'You already owe me.' Then he sighs. 'All right, what am I asking him for?'
'The golf stuff for my dad. Rego papers or something. I'm not really sure.'
Reece heaves another sigh. 'I'll be back,' he says. 'Don't go anywhere.'
'No chance of that.' I haven't taken my eyes off this girl. She is seriously scorching. Some of the senior girls at school are still developing, I've noticed. But this one is all woman. If there are no other newbies in the senior school this year, it won't matter.
I stroll–no, I saunter–over to her, my hands deep in my pockets. 'Hi there,' I say. 'Your first day?'
'Yes, it is,' she replies.
'A little, yeah.'
'You don't need to be. We're all very nice. Very welcoming.'
'Haven't got your uniform yet?'
She shakes her head. 'Not yet. Supply issues, probably.'
'Well, you know, you probably want to get onto that. They're pretty tough on uniform here,' I tell her.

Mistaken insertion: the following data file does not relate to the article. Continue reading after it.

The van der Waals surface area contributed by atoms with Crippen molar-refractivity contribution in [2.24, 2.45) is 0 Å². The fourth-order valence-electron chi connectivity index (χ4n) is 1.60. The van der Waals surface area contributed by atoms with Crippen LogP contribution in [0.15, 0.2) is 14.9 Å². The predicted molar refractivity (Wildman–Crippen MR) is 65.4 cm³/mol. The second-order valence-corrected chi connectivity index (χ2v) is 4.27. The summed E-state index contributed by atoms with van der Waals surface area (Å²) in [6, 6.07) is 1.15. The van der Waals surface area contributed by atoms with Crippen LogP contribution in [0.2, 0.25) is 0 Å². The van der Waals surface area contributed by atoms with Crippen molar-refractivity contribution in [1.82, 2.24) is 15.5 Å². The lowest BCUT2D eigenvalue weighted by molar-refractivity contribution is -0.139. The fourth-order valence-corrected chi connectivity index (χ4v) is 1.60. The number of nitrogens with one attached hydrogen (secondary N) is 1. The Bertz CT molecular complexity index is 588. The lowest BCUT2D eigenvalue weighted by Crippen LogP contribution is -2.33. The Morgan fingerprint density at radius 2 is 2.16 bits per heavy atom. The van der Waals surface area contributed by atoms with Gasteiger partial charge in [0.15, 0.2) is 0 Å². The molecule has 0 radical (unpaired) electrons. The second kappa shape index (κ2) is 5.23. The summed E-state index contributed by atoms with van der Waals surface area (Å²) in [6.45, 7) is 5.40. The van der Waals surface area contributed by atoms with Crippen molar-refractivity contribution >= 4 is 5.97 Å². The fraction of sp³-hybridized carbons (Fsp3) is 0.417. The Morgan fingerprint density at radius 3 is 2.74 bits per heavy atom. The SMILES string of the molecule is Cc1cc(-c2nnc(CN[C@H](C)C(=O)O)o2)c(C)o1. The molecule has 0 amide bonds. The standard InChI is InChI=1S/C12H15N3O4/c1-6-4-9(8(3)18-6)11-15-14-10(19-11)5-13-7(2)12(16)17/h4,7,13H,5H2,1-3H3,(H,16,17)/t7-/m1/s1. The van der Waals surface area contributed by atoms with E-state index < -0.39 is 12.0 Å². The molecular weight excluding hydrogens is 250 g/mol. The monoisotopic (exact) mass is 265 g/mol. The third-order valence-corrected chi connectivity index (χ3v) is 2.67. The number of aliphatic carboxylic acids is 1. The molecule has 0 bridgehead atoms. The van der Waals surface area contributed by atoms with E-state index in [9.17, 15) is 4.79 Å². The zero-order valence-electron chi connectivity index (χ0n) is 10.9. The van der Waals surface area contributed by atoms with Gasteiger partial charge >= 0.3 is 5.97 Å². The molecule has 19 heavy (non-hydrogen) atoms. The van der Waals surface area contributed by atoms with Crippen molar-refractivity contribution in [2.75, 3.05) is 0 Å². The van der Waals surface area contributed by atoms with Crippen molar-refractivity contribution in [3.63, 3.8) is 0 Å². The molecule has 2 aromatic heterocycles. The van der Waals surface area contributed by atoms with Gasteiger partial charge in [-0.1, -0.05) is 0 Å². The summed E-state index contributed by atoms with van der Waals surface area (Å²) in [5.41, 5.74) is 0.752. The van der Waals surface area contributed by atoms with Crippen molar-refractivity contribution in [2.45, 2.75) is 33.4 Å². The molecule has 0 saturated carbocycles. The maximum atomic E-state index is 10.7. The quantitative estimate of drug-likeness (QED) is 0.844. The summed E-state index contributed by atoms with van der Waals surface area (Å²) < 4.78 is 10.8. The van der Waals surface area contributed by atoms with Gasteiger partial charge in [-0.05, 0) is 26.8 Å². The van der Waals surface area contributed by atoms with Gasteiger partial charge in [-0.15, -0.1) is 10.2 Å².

She nods. 'I guess the best I can hope for is that the principal calls three days of mufti to start the school year.'
'Unlikely,' I say, smiling. This girl's got an attitude I think I'm going to like. 'You know, rather than risk that those mufti days aren't going to happen, I could just show you where the uniform shop is.'
'Could you?' She smiles back at me. Nice straight teeth, almost perfect. I like that. 'Well, you know what, I might take you up on that offer a little later on.'
'How about now? They're probably open until nine o'clock. Do you want me to find out what time it closes?'
'Thanks, but I might ask in a minute.'
'So, who are you waiting for?' I ask her.
'One of the office ladies. She'll be back soon. She said she'd find someone to show me around. Find me a locker, that sort of thing.'
'You've got to pay for lockers here. But it's worth it, if you don't want your stuff nicked. Last year I lost two iPods, both nicked. So I got a locker.'
'After you lost two iPods?'